Webcomic: Order of Tales
My business is not to know the truth of stories.Order of Tales is a surreal fantasy webcomic by Evan Dahm. The story is set in Overside, several centuries prior to Dahm's other webcomic, Rice Boy. However, Order is more of a side story than a direct prequel. The comic completed July, 2010, and Dahm has since started a third webcomic, Vattu.Koark (pronounced Ko-ark) is the last Teller of the Order of Tales. He barely escaped the destruction of his hometown with nothing but a book of stories, his mount Potok, and the instructions of his father to find an ancient and powerful story: "The Ascent of the Bone Ziggurat". Fifteen years later, Koark has a chance run-in with a Machine Man named The One Electronic, and his first good lead to finding the tale of the Ziggurat... and his travels get him mixed up with a very pissed-off Damsel in Distress, made of glass and known only as Bottle Woman.
This webcomic provides examples of:
- Action Survivor: Koark may have had the training of a Teller, but he grows into this role.
- All Myths Are True: Played with to such an extent that the story is one step away from going meta, especially in the climactic fight with Gerrah, who attempts to fulfill his own version of the Obilik myth, dryly noting that the hero, Koark, dies in the tale. In the end, all myths are subverted. TOE puts it best at the beginning:
- TOE: An absurd simplification of the actual events.
- Badass: Aethirus. So badass he can even make others badass in his presence, like when he and Koark fought over the Bottle Woman.Bottle Woman: Koark...he'll kill you...
Aethirus: He doesn't care.
- Big Bad: Gerrah, the man who murdered Koark's parents at the beginning, is behind almost all the strife in the story.
- The Blank: T.O.E.
- Book Ends
- Character Development: Subtle and off-screen, but heartwarming. When Koark is a boy, he treats Potok with disdain for being scrawny and grey, favoring joyrides on his father's mount instead. After the Flash Forward to Chapter Two, he is quite affectionate with Potok.
- Chiaroscuro: A given, since the comic is in black and white.
- Did Not Get the Girl: Unfortunately, Koark did not and it's a Tear Jerker.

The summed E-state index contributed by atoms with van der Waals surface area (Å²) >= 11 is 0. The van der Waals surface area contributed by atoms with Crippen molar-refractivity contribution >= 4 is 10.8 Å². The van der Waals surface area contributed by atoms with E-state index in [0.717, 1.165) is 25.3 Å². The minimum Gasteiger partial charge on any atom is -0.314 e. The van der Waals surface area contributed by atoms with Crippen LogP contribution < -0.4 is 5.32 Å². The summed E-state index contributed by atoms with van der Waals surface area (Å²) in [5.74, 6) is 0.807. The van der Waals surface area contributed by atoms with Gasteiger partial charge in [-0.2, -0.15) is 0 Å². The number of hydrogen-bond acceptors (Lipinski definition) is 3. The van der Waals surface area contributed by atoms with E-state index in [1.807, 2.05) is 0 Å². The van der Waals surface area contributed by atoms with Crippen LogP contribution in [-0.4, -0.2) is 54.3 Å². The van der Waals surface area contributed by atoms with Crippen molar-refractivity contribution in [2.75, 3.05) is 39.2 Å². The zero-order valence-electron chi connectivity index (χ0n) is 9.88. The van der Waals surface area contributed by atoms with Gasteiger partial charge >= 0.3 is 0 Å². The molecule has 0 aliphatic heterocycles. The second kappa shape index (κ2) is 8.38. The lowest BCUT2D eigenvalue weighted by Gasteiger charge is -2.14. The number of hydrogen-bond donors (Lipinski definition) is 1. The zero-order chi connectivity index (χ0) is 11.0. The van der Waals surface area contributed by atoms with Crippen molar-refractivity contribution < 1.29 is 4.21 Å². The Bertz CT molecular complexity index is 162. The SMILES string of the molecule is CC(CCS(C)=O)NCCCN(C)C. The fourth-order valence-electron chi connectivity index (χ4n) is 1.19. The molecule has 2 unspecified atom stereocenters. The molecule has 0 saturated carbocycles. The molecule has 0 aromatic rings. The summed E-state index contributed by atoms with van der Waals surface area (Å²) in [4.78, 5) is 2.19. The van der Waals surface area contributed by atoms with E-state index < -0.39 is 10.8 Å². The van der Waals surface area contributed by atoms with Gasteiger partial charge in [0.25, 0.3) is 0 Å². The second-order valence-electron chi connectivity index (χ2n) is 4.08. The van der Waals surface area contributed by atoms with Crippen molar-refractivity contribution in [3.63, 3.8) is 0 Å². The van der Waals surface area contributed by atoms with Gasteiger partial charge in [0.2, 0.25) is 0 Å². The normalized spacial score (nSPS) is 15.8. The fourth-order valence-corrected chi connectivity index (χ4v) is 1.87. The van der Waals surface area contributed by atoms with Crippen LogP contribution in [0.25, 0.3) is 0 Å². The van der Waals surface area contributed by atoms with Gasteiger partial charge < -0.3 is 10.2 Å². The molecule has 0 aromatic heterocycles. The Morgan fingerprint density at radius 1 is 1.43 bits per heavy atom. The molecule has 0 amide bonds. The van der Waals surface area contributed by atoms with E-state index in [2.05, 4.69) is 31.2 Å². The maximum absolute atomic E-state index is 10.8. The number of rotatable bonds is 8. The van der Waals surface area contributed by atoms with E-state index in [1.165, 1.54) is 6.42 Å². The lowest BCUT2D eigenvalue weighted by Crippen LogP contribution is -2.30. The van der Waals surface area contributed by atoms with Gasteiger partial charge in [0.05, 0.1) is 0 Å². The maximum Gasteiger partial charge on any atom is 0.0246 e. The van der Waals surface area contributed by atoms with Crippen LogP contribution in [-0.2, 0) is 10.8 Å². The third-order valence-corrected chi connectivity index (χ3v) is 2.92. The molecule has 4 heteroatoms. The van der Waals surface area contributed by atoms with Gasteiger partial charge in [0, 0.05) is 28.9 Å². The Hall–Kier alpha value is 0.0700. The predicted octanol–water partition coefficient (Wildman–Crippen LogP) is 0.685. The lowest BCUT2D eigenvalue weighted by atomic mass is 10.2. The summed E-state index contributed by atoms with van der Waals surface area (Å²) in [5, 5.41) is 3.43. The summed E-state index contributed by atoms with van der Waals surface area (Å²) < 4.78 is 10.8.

- Doomed Hometown: Played straight with Koark's home; slightly subverted with Stone Palm, although the town got burned, most of its inhabitants were perfectly safe underground.
- Fetch Quest: It seems Koark's journey is shaping up to be an endless series of these.
- Five-Man Band: As of the end of Book Two. T-O-E is the Hero, Calabash the Lancer, Koark the Smart Guy, Aethirus the Big Guy, and Bottle Woman the Chick.
- Heroic Sacrifice: The Bottle Woman sacrifices herself in order to stop the Big Bad. Koark is noticeably not pleased about this.
- Horse of a Different Color
- Last of His Kind
- MacGuffin Girl: The Bottle Woman. She's not happy about it.
- Meaningful Name: An unintentional case occurs with Koark and the Bottle Woman (although the former's name in Seen-script shows that it's pronounced Ko-ark, with two syllables).
- Mistaken for Murderer: Koark is accused of murder while visiting Tenshells.
- Mythopoeia: Koark's job is to catalog it.
- Names to Run Away from Really Fast: The Torchlord.
- Nerves of Steel: An early demonstration of Koark's ability to keep his wits about him in the face of danger comes when he has been accused of murder and brought before the Oceanqueen of Tenshells. He is obviously terrified, but speaks easily and eloquently in his own defense nevertheless.
- The Storyteller: The purpose of the Order of Tales is to preserve and tell stories.
- Throwing Your Sword Always Works: How the stablehand saves young Koark's life. Koark manages the same trick after taking a level in badass.
- Tsundere: The Bottle Woman is understandably a little pissy about being dragged around by people who won't tell her anything.
- Walking the Earth: What Koark chooses to do as he travels with TOE and Calabash, crafting a new book along the way.
- What Happened to the Mouse?: After Aethirus is separated from the group on the disastrous flying trip, he simple vanishes from the face of the narrative with nary a mention as to his final fate.